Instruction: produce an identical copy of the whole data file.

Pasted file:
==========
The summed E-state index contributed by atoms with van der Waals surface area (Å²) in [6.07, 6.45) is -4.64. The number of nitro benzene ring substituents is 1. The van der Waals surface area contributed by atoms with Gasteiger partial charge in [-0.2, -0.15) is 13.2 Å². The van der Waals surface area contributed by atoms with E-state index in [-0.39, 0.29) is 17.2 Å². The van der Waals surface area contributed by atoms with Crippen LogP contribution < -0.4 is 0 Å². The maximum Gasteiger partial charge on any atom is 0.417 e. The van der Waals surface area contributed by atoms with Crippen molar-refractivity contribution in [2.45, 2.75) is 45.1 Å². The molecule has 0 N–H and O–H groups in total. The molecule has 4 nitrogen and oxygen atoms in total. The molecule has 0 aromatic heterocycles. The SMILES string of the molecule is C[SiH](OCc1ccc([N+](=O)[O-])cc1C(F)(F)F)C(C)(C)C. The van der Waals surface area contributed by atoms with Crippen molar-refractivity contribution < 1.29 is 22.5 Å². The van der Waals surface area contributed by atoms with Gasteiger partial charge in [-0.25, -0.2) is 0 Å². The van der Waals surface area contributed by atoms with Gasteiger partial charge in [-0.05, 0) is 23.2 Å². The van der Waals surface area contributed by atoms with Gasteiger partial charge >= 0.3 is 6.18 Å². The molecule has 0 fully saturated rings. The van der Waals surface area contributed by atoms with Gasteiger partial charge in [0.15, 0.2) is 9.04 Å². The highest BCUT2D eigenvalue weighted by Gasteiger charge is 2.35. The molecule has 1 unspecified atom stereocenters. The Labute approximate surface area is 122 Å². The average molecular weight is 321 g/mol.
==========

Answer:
The summed E-state index contributed by atoms with van der Waals surface area (Å²) in [6.07, 6.45) is -4.64. The number of nitro benzene ring substituents is 1. The van der Waals surface area contributed by atoms with Gasteiger partial charge in [-0.2, -0.15) is 13.2 Å². The van der Waals surface area contributed by atoms with E-state index in [-0.39, 0.29) is 17.2 Å². The van der Waals surface area contributed by atoms with Crippen LogP contribution < -0.4 is 0 Å². The maximum Gasteiger partial charge on any atom is 0.417 e. The van der Waals surface area contributed by atoms with Crippen molar-refractivity contribution in [2.45, 2.75) is 45.1 Å². The molecule has 0 N–H and O–H groups in total. The molecule has 4 nitrogen and oxygen atoms in total. The molecule has 0 aromatic heterocycles. The SMILES string of the molecule is C[SiH](OCc1ccc([N+](=O)[O-])cc1C(F)(F)F)C(C)(C)C. The van der Waals surface area contributed by atoms with Crippen molar-refractivity contribution < 1.29 is 22.5 Å². The van der Waals surface area contributed by atoms with Gasteiger partial charge in [-0.25, -0.2) is 0 Å². The van der Waals surface area contributed by atoms with Gasteiger partial charge in [-0.05, 0) is 23.2 Å². The van der Waals surface area contributed by atoms with Gasteiger partial charge >= 0.3 is 6.18 Å². The molecule has 0 fully saturated rings. The van der Waals surface area contributed by atoms with Gasteiger partial charge in [0.15, 0.2) is 9.04 Å². The highest BCUT2D eigenvalue weighted by Gasteiger charge is 2.35. The molecule has 1 unspecified atom stereocenters. The Labute approximate surface area is 122 Å². The average molecular weight is 321 g/mol.